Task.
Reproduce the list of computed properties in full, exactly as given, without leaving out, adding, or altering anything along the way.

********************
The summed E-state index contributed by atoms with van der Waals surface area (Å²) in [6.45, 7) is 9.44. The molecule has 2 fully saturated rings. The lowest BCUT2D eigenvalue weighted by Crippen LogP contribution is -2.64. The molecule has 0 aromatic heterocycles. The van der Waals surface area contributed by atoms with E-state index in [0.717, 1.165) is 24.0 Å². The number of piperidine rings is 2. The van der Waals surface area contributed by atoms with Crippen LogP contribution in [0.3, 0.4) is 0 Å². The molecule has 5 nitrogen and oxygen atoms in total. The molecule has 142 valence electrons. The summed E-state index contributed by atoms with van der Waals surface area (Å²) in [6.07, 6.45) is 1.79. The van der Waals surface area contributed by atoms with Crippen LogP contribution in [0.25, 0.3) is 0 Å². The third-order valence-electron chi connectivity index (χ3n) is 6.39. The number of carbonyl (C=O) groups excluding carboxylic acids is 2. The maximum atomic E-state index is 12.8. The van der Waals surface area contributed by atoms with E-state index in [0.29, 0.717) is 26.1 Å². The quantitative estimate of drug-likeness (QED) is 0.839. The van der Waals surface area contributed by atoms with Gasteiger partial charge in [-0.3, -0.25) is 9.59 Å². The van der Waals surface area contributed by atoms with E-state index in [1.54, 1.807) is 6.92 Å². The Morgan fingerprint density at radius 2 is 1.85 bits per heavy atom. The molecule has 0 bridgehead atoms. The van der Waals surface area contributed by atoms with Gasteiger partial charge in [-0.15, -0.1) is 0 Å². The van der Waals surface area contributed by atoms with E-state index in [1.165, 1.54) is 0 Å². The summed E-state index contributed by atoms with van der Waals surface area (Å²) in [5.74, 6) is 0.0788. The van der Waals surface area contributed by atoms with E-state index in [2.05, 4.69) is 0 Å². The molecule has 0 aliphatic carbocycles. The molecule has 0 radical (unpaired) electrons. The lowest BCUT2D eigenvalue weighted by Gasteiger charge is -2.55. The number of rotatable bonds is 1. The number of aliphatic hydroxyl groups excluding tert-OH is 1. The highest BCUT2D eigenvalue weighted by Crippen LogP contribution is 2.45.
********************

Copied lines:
The summed E-state index contributed by atoms with van der Waals surface area (Å²) in [6.45, 7) is 9.44. The molecule has 2 fully saturated rings. The lowest BCUT2D eigenvalue weighted by Crippen LogP contribution is -2.64. The molecule has 0 aromatic heterocycles. The van der Waals surface area contributed by atoms with E-state index in [0.717, 1.165) is 24.0 Å². The number of piperidine rings is 2. The van der Waals surface area contributed by atoms with Crippen LogP contribution in [0.3, 0.4) is 0 Å². The molecule has 5 nitrogen and oxygen atoms in total. The molecule has 142 valence electrons. The summed E-state index contributed by atoms with van der Waals surface area (Å²) in [6.07, 6.45) is 1.79. The van der Waals surface area contributed by atoms with Crippen LogP contribution in [0.25, 0.3) is 0 Å². The third-order valence-electron chi connectivity index (χ3n) is 6.39. The number of carbonyl (C=O) groups excluding carboxylic acids is 2. The maximum atomic E-state index is 12.8. The van der Waals surface area contributed by atoms with E-state index in [0.29, 0.717) is 26.1 Å². The quantitative estimate of drug-likeness (QED) is 0.839. The van der Waals surface area contributed by atoms with Gasteiger partial charge in [-0.3, -0.25) is 9.59 Å². The van der Waals surface area contributed by atoms with E-state index in [1.54, 1.807) is 6.92 Å². The Morgan fingerprint density at radius 2 is 1.85 bits per heavy atom. The molecule has 0 bridgehead atoms. The van der Waals surface area contributed by atoms with Gasteiger partial charge in [-0.15, -0.1) is 0 Å². The van der Waals surface area contributed by atoms with E-state index in [1.165, 1.54) is 0 Å². The summed E-state index contributed by atoms with van der Waals surface area (Å²) in [5.74, 6) is 0.0788. The van der Waals surface area contributed by atoms with E-state index in [2.05, 4.69) is 0 Å². The molecule has 0 aliphatic carbocycles. The molecule has 0 radical (unpaired) electrons. The lowest BCUT2D eigenvalue weighted by Gasteiger charge is -2.55. The number of rotatable bonds is 1. The number of aliphatic hydroxyl groups excluding tert-OH is 1. The highest BCUT2D eigenvalue weighted by Crippen LogP contribution is 2.45.